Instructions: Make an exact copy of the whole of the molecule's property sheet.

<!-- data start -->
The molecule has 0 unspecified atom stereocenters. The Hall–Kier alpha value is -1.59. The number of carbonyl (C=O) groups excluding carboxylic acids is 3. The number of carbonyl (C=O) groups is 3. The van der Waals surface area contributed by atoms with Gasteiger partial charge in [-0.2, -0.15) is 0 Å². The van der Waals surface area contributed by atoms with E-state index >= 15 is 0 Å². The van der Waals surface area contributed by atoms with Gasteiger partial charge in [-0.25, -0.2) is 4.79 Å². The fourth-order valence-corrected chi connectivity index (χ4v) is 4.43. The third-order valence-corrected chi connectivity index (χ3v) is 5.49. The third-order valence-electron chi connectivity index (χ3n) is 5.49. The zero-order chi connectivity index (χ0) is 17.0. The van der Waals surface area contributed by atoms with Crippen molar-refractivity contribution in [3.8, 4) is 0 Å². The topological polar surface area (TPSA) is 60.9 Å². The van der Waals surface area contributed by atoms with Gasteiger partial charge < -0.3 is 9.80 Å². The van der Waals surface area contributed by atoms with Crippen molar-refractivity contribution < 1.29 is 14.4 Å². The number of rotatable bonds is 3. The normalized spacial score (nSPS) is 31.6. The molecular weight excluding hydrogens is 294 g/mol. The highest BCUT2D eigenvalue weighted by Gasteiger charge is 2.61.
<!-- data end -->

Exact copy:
The molecule has 0 unspecified atom stereocenters. The Hall–Kier alpha value is -1.59. The number of carbonyl (C=O) groups excluding carboxylic acids is 3. The number of carbonyl (C=O) groups is 3. The van der Waals surface area contributed by atoms with Gasteiger partial charge in [-0.2, -0.15) is 0 Å². The van der Waals surface area contributed by atoms with E-state index >= 15 is 0 Å². The van der Waals surface area contributed by atoms with Gasteiger partial charge in [-0.25, -0.2) is 4.79 Å². The fourth-order valence-corrected chi connectivity index (χ4v) is 4.43. The third-order valence-corrected chi connectivity index (χ3v) is 5.49. The third-order valence-electron chi connectivity index (χ3n) is 5.49. The zero-order chi connectivity index (χ0) is 17.0. The van der Waals surface area contributed by atoms with Crippen molar-refractivity contribution in [3.8, 4) is 0 Å². The topological polar surface area (TPSA) is 60.9 Å². The van der Waals surface area contributed by atoms with Gasteiger partial charge < -0.3 is 9.80 Å². The van der Waals surface area contributed by atoms with Crippen molar-refractivity contribution < 1.29 is 14.4 Å². The number of rotatable bonds is 3. The normalized spacial score (nSPS) is 31.6. The molecular weight excluding hydrogens is 294 g/mol. The highest BCUT2D eigenvalue weighted by Gasteiger charge is 2.61.